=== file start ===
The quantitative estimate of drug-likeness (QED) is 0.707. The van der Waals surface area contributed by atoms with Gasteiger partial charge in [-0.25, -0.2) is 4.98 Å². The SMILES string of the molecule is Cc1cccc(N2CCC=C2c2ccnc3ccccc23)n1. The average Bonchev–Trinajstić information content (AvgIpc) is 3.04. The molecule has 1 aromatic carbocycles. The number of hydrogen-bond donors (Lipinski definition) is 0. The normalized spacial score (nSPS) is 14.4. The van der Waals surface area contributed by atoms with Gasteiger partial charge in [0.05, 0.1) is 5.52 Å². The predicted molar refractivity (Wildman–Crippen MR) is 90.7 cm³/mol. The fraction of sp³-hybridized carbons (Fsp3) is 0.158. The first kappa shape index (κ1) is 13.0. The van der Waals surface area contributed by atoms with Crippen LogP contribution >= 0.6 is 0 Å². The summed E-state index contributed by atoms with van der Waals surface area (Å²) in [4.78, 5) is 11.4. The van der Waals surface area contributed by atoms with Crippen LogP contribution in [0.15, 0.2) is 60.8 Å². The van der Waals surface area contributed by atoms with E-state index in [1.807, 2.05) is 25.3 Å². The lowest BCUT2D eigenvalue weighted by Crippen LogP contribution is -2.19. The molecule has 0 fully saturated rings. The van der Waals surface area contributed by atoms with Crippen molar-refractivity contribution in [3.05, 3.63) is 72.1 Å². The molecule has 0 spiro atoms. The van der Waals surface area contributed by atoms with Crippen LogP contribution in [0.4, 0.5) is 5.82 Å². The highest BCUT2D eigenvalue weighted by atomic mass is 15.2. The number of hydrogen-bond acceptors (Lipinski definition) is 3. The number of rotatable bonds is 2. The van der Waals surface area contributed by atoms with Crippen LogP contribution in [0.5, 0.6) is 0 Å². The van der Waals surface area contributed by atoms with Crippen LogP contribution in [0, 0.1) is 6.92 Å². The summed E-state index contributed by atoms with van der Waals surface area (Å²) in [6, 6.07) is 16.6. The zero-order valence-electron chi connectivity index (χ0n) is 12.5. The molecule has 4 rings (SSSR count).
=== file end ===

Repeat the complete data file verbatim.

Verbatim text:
The quantitative estimate of drug-likeness (QED) is 0.707. The van der Waals surface area contributed by atoms with Gasteiger partial charge in [-0.25, -0.2) is 4.98 Å². The SMILES string of the molecule is Cc1cccc(N2CCC=C2c2ccnc3ccccc23)n1. The average Bonchev–Trinajstić information content (AvgIpc) is 3.04. The molecule has 1 aromatic carbocycles. The number of hydrogen-bond donors (Lipinski definition) is 0. The normalized spacial score (nSPS) is 14.4. The van der Waals surface area contributed by atoms with Gasteiger partial charge in [0.05, 0.1) is 5.52 Å². The predicted molar refractivity (Wildman–Crippen MR) is 90.7 cm³/mol. The fraction of sp³-hybridized carbons (Fsp3) is 0.158. The first kappa shape index (κ1) is 13.0. The van der Waals surface area contributed by atoms with Crippen LogP contribution >= 0.6 is 0 Å². The summed E-state index contributed by atoms with van der Waals surface area (Å²) in [4.78, 5) is 11.4. The van der Waals surface area contributed by atoms with Crippen LogP contribution in [0.15, 0.2) is 60.8 Å². The van der Waals surface area contributed by atoms with E-state index in [1.807, 2.05) is 25.3 Å². The lowest BCUT2D eigenvalue weighted by Crippen LogP contribution is -2.19. The molecule has 0 fully saturated rings. The van der Waals surface area contributed by atoms with Crippen molar-refractivity contribution in [3.05, 3.63) is 72.1 Å². The molecule has 0 spiro atoms. The van der Waals surface area contributed by atoms with Crippen LogP contribution in [0.4, 0.5) is 5.82 Å². The highest BCUT2D eigenvalue weighted by atomic mass is 15.2. The number of hydrogen-bond acceptors (Lipinski definition) is 3. The number of rotatable bonds is 2. The van der Waals surface area contributed by atoms with Crippen LogP contribution in [0.5, 0.6) is 0 Å². The van der Waals surface area contributed by atoms with Crippen LogP contribution in [0, 0.1) is 6.92 Å². The summed E-state index contributed by atoms with van der Waals surface area (Å²) in [6, 6.07) is 16.6. The zero-order valence-electron chi connectivity index (χ0n) is 12.5. The molecule has 4 rings (SSSR count).